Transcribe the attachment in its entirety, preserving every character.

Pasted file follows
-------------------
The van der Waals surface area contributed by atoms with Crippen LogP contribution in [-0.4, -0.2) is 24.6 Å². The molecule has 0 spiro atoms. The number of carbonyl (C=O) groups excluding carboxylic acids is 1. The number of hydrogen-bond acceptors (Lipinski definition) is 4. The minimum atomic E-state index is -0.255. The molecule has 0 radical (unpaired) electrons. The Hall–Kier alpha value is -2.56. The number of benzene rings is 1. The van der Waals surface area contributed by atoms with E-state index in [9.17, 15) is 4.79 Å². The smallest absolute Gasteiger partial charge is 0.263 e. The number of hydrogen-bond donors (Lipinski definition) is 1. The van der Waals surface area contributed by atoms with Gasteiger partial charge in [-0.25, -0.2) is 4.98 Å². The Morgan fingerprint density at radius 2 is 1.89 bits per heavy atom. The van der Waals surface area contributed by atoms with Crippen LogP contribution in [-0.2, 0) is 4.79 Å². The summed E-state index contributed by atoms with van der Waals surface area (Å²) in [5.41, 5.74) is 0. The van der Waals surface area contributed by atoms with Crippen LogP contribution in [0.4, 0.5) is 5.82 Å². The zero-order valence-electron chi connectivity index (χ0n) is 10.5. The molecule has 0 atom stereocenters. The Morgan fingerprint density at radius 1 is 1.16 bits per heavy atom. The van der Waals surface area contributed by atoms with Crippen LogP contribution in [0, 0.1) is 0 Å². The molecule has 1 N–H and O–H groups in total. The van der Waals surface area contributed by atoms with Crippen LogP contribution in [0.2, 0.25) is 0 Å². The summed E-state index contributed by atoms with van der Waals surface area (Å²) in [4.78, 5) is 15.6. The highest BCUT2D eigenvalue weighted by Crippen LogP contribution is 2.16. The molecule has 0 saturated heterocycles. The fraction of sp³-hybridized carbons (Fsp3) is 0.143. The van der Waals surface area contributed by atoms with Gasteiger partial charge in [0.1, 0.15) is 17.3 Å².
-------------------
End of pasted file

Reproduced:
The van der Waals surface area contributed by atoms with Crippen LogP contribution in [-0.4, -0.2) is 24.6 Å². The molecule has 0 spiro atoms. The number of carbonyl (C=O) groups excluding carboxylic acids is 1. The number of hydrogen-bond acceptors (Lipinski definition) is 4. The minimum atomic E-state index is -0.255. The molecule has 0 radical (unpaired) electrons. The Hall–Kier alpha value is -2.56. The number of benzene rings is 1. The van der Waals surface area contributed by atoms with E-state index in [9.17, 15) is 4.79 Å². The smallest absolute Gasteiger partial charge is 0.263 e. The number of hydrogen-bond donors (Lipinski definition) is 1. The van der Waals surface area contributed by atoms with Gasteiger partial charge in [-0.25, -0.2) is 4.98 Å². The Morgan fingerprint density at radius 2 is 1.89 bits per heavy atom. The van der Waals surface area contributed by atoms with Crippen LogP contribution in [-0.2, 0) is 4.79 Å². The summed E-state index contributed by atoms with van der Waals surface area (Å²) in [5.41, 5.74) is 0. The van der Waals surface area contributed by atoms with Crippen LogP contribution in [0.4, 0.5) is 5.82 Å². The zero-order valence-electron chi connectivity index (χ0n) is 10.5. The molecule has 0 atom stereocenters. The Morgan fingerprint density at radius 1 is 1.16 bits per heavy atom. The van der Waals surface area contributed by atoms with Crippen LogP contribution in [0, 0.1) is 0 Å². The molecule has 1 N–H and O–H groups in total. The van der Waals surface area contributed by atoms with Crippen LogP contribution in [0.2, 0.25) is 0 Å². The summed E-state index contributed by atoms with van der Waals surface area (Å²) in [4.78, 5) is 15.6. The highest BCUT2D eigenvalue weighted by Crippen LogP contribution is 2.16. The molecule has 0 saturated heterocycles. The fraction of sp³-hybridized carbons (Fsp3) is 0.143. The van der Waals surface area contributed by atoms with Gasteiger partial charge in [0.1, 0.15) is 17.3 Å².